can of worms....
Posted by Kate on July 29, 1998 at 09:21:32:
In response to Migrane-inducing consequences of negating authorial intentions, written by Joan, too on July 28, 1998 at 22:30:37
] This is, indeed the heart of the matter, and has significant implications in other disciplines, as well, as Cox points out:
]Influential schools of legal thought that subject Constitutional rights to endless reinterpretation "in the light of current circumstances" depend on theories that posit the unknowability or irrelevance of the Founding Fathers' literary intentions.
] If we are free to toss aside the actual intentions of the framers of the U.S. Constitution, and the written opinions handed down in trials conducted in the past, judges are then free to rewrite the laws without benefit of legislative or voter approval. For this reason alone I find the "New Critics" postion untenable. If, indeed, some of the intentions of the writers of the Constitution are nowadays irrelevant, it is the role of the legislature and/or the voters to amend it, not of the judges or juries to re-interpret it. On a "recreational" level, I dislike the notion that all of the work that an author does to make their writing communicate their intentions should be disregarded, but in many other disciplines, negating the intentions of an author can have significant effects on society as a whole.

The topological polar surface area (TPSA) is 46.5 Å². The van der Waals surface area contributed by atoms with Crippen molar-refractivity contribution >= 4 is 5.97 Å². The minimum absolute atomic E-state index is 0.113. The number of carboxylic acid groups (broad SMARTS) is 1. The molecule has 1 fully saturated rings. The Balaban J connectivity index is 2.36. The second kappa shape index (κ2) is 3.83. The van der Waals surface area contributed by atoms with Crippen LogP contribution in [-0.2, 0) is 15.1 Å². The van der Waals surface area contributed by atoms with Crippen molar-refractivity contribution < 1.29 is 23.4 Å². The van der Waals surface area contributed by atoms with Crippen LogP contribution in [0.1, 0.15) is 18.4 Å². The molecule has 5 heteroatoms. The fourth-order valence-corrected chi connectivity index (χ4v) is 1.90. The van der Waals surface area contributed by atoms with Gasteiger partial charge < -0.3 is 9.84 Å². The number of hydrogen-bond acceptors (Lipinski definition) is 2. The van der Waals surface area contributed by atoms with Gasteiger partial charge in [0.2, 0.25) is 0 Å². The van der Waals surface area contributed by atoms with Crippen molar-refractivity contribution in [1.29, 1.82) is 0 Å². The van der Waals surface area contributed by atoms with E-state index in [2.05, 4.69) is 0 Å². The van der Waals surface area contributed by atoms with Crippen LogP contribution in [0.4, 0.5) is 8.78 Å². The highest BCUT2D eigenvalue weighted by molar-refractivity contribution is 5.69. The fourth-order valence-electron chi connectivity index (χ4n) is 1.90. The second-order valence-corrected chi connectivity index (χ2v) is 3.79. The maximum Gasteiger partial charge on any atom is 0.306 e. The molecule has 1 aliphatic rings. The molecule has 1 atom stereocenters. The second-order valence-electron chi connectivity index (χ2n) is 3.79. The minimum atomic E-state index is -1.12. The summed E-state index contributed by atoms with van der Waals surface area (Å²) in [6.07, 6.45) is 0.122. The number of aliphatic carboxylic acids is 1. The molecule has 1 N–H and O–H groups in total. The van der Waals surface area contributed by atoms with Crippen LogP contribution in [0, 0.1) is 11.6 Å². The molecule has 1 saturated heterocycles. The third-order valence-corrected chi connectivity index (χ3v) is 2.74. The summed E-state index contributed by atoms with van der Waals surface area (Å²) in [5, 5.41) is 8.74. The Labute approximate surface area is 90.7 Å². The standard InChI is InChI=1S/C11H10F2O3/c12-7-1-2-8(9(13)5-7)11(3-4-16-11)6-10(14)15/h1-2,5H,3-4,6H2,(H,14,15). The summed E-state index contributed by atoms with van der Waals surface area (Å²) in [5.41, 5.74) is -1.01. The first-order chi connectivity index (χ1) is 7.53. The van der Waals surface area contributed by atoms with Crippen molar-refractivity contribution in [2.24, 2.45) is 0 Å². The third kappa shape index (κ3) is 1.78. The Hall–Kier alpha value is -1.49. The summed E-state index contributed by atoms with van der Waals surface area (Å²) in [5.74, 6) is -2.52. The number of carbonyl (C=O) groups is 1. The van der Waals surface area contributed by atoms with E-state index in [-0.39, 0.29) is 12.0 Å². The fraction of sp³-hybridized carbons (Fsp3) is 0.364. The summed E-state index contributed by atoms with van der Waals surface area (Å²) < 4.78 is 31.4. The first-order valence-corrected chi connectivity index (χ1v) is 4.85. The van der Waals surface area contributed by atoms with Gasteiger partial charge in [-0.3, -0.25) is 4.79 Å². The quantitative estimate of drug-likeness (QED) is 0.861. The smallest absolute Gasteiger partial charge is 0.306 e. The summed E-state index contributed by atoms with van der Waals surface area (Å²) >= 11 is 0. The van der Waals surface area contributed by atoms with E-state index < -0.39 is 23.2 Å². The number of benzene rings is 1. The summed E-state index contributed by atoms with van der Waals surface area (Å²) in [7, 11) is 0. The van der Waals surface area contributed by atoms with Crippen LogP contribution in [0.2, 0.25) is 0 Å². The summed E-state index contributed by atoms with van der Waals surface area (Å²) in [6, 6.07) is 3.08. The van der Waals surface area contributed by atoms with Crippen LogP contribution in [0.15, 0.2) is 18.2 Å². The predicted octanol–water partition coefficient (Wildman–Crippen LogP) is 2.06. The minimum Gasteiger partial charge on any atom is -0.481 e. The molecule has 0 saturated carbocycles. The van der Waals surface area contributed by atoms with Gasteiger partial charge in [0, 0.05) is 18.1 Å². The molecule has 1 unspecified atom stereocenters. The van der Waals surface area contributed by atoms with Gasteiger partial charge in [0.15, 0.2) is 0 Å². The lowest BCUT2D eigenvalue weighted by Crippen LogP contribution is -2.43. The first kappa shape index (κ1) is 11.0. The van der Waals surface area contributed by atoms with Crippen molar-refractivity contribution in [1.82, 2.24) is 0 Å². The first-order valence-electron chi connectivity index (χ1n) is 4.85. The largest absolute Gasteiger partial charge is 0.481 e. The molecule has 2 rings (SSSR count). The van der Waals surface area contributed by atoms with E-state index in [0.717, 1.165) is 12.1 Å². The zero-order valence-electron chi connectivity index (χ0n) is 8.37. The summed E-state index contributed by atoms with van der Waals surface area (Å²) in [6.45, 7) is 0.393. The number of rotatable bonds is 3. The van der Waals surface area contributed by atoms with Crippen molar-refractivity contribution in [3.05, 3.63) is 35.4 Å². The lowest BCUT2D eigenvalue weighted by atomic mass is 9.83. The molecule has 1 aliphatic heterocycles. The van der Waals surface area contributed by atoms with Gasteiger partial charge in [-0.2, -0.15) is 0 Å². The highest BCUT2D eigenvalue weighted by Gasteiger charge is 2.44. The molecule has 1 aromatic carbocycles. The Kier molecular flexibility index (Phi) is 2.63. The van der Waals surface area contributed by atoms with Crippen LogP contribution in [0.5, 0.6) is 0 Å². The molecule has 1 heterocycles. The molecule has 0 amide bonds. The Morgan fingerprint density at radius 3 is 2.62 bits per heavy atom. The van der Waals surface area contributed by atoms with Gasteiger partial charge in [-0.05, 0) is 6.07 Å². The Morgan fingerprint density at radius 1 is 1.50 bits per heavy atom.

Ooh Joan, now you're taking the argument in a different direction. Whether or not one can apply literary theory to constitutional interpretation is indeed a difficult question. I would be extremely loathe to say that because I think understanding what JA intended is important for my understanding of P&P, that the (alleged) intentions of the drafters of the US constitution should be binding on future judges, without any account being taken of changed circumstance. That is a whole different debate.
- Not theoretically... Joan, too 21:17:49 7/29/98 (2)
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